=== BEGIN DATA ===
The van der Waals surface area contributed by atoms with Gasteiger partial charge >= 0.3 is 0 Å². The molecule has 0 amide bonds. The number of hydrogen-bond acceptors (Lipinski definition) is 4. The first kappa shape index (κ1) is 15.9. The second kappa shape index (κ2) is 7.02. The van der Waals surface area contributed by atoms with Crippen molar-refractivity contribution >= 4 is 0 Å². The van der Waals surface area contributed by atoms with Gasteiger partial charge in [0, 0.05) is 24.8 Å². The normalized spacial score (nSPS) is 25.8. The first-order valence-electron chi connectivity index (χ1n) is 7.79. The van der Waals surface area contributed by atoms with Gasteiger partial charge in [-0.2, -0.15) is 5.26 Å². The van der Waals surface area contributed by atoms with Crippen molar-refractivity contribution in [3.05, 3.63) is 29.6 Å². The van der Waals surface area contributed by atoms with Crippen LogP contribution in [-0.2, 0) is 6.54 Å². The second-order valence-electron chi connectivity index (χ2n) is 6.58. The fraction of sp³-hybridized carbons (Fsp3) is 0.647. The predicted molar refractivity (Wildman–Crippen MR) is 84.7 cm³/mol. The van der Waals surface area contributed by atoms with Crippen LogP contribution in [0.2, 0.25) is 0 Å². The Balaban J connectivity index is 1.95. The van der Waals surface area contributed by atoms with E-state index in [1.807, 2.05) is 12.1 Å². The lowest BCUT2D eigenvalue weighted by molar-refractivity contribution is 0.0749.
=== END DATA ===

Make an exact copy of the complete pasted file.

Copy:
The van der Waals surface area contributed by atoms with Gasteiger partial charge >= 0.3 is 0 Å². The molecule has 0 amide bonds. The number of hydrogen-bond acceptors (Lipinski definition) is 4. The first kappa shape index (κ1) is 15.9. The second kappa shape index (κ2) is 7.02. The van der Waals surface area contributed by atoms with Crippen molar-refractivity contribution >= 4 is 0 Å². The van der Waals surface area contributed by atoms with Gasteiger partial charge in [0, 0.05) is 24.8 Å². The normalized spacial score (nSPS) is 25.8. The first-order valence-electron chi connectivity index (χ1n) is 7.79. The van der Waals surface area contributed by atoms with Gasteiger partial charge in [-0.2, -0.15) is 5.26 Å². The van der Waals surface area contributed by atoms with Crippen molar-refractivity contribution in [3.05, 3.63) is 29.6 Å². The van der Waals surface area contributed by atoms with Crippen LogP contribution in [-0.2, 0) is 6.54 Å². The second-order valence-electron chi connectivity index (χ2n) is 6.58. The fraction of sp³-hybridized carbons (Fsp3) is 0.647. The predicted molar refractivity (Wildman–Crippen MR) is 84.7 cm³/mol. The van der Waals surface area contributed by atoms with Crippen LogP contribution in [0.2, 0.25) is 0 Å². The Balaban J connectivity index is 1.95. The van der Waals surface area contributed by atoms with E-state index in [1.807, 2.05) is 12.1 Å². The lowest BCUT2D eigenvalue weighted by molar-refractivity contribution is 0.0749.